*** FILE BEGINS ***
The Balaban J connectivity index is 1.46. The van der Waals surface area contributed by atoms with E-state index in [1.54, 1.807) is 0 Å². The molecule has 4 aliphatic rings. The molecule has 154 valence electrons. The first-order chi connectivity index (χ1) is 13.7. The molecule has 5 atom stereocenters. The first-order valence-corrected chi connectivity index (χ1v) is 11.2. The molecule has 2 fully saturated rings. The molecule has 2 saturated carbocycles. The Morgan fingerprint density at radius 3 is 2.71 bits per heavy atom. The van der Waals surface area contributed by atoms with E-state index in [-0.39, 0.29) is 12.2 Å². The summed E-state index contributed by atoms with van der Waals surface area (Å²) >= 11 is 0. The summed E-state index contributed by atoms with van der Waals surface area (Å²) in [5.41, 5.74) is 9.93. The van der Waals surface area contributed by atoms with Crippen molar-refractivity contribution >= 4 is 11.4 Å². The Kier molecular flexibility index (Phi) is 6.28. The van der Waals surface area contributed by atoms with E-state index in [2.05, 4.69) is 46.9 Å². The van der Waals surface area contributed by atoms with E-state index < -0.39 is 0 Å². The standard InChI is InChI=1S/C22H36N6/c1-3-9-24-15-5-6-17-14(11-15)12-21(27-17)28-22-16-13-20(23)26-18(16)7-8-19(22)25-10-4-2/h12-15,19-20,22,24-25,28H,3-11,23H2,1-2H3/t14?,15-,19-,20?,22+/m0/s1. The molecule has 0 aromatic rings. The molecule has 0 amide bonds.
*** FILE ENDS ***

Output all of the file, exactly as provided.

The Balaban J connectivity index is 1.46. The van der Waals surface area contributed by atoms with E-state index in [1.54, 1.807) is 0 Å². The molecule has 4 aliphatic rings. The molecule has 154 valence electrons. The first-order chi connectivity index (χ1) is 13.7. The molecule has 5 atom stereocenters. The first-order valence-corrected chi connectivity index (χ1v) is 11.2. The molecule has 2 fully saturated rings. The molecule has 2 saturated carbocycles. The Morgan fingerprint density at radius 3 is 2.71 bits per heavy atom. The van der Waals surface area contributed by atoms with E-state index in [-0.39, 0.29) is 12.2 Å². The summed E-state index contributed by atoms with van der Waals surface area (Å²) >= 11 is 0. The summed E-state index contributed by atoms with van der Waals surface area (Å²) in [5.41, 5.74) is 9.93. The van der Waals surface area contributed by atoms with Crippen molar-refractivity contribution >= 4 is 11.4 Å². The Kier molecular flexibility index (Phi) is 6.28. The van der Waals surface area contributed by atoms with E-state index in [2.05, 4.69) is 46.9 Å². The van der Waals surface area contributed by atoms with E-state index < -0.39 is 0 Å². The standard InChI is InChI=1S/C22H36N6/c1-3-9-24-15-5-6-17-14(11-15)12-21(27-17)28-22-16-13-20(23)26-18(16)7-8-19(22)25-10-4-2/h12-15,19-20,22,24-25,28H,3-11,23H2,1-2H3/t14?,15-,19-,20?,22+/m0/s1. The molecule has 0 aromatic rings. The molecule has 0 amide bonds.